Before the advent of eluent generation technology, the early part of the day in the ion chromatography (IC) lab was spent in front of the balance weighing chemicals to prepare eluents. In IC, the benefit of hydroxide eluents was realized early since the suppression product of hydroxide eluent was deionized water providing the low background required for detection sensitivity and compatibility with gradient operation. When preparing hydroxide eluents, the key challenge was to minimize the intrusion of carbon-dioxide from the air. While the HPLC world used degassing under vacuum or sparging to get rid of dissolved gases, in the IC world with hydroxide eluents these activities were not expected to provide any returns as the dissolved carbon dioxide gas was already present as carbonate anion. An anion exchange-based trap column was plumbed inline to address the carbonate intrusion into the ion chromatograph, however, since the retained carbonate could be eluted off the column by the eluent, the trap column was acting more like a smear column! The carbonate ion was not trapped in a tight zone rather spread or smeared across the entire column over long term exposure to hydroxide eluent. The trap column was also used to trap any other anionic impurities from the hydroxide eluent. Customers observed a rise in the baseline and noise when the trap column capacity was depleted and particularly when running gradients. Clearly the solution to this issue was to regenerate or replace the trap column. Since the trap column had high capacity and retention, the recommended way to regenerate the trap column expediently was to raise the concentration of the hydroxide and customers were using 1 to 2 M sodium hydroxide reagent which was freshly prepared to affect this regeneration. It turns out not everyone has a spare pump to pursue this regeneration and many users simply used their analytical system to pursue this activity. Exposing the IC system to high concentration of the regenerant base implied a significant downtime for the IC system as it needed to be rinsed copiously with eluent which was usually less concentrated before resuming normal analysis. There was also significant waste generation from the above processes.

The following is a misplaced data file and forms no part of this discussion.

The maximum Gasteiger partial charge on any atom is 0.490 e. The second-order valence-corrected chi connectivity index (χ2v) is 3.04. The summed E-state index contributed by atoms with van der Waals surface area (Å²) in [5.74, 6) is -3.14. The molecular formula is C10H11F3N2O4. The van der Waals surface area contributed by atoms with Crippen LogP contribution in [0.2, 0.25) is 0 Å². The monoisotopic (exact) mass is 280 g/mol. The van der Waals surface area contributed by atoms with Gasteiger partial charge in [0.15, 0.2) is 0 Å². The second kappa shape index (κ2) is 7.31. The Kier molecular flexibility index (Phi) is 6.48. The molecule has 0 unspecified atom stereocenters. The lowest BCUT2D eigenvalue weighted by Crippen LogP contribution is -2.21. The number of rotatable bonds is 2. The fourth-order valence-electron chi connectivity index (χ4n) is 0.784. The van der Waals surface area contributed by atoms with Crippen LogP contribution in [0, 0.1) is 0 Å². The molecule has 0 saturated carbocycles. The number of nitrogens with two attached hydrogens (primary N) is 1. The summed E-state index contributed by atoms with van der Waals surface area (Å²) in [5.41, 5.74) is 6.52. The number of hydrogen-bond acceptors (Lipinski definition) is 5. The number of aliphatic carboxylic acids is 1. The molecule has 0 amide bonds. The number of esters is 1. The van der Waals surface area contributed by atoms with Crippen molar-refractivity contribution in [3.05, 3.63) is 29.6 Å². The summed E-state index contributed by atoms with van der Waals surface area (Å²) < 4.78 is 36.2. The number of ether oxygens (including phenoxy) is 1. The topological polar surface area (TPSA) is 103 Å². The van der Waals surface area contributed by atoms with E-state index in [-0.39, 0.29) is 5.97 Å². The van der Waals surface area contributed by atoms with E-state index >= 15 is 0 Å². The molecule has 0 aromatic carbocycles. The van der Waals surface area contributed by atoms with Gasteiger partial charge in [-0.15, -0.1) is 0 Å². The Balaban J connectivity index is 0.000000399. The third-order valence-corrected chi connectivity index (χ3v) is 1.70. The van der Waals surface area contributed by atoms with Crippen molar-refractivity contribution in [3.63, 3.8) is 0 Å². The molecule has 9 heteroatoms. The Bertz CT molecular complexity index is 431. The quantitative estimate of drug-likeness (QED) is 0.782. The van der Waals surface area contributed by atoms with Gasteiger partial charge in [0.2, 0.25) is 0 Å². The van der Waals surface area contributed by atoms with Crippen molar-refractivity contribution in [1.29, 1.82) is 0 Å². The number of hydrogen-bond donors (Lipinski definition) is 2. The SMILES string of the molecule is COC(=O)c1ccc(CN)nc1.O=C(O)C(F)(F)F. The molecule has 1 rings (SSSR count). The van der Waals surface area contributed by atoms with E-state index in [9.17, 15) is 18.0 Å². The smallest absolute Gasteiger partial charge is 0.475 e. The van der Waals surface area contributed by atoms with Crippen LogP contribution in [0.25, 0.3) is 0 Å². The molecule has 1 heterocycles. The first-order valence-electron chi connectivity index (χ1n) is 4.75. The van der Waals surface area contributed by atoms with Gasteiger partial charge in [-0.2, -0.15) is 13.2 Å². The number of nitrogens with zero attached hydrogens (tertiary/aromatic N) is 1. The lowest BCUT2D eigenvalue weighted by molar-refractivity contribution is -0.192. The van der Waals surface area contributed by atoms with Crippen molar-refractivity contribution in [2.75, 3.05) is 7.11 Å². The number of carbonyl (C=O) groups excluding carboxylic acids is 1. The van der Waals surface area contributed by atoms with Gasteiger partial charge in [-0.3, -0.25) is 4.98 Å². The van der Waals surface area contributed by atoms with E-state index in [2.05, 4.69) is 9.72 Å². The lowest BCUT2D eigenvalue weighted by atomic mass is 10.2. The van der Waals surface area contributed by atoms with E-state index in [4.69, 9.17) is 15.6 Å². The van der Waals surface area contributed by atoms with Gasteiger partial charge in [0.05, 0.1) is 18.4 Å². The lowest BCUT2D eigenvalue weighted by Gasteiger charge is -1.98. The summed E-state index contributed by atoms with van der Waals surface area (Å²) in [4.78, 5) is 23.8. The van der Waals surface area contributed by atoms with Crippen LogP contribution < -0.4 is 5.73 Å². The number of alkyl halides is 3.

With the introduction of the eluent generator technology, the weighing task in the morning was eliminated and hydroxide eluent could be prepared in an automated and expedient fashion with a flow of deionized water. The deionized water stream however needed to be free of ionic impurities and carbon dioxide intrusion continued to be a problem. A trap or smear column was still recommended and had to be regenerated frequently for achieving good baseline performance with a gradient mode of operation.
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If electrolysis can be used to regenerate suppressors and used for eluent generation, the question at hand was, “Can this technology be used for regenerating a trap column?” Can this approach also remove contaminant ions and preserve chromatographic performance and operate on a continuous basis without any additional reagents or any downtime? Will customers benefit from such a device? Indeed, these questions were addressed with the development of the continuously regenerated trap column. Now with the combination of CR-TC with eluent generation technology, high purity eluents were produced that provided excellent performance of the IC. The device operated without generating any additional wastes and used the suppressor effluent for the water required for the electrolysis reactions. These developments lead to the Reagent Free Ion Chromatograph system comprising of the eluent generator, the CRTC and the electrolytic suppressor and operation of the ion chromatograph was established on a facile basis with a stream of deionized water. Daily tasks in the lab such as weighing, eluent processing, and regeneration steps were eliminated and state-of-the-art performance with the RFIC system was established. It is clear today that RFIC systems are the workhorse in most laboratories and early customer challenges fueled these innovations!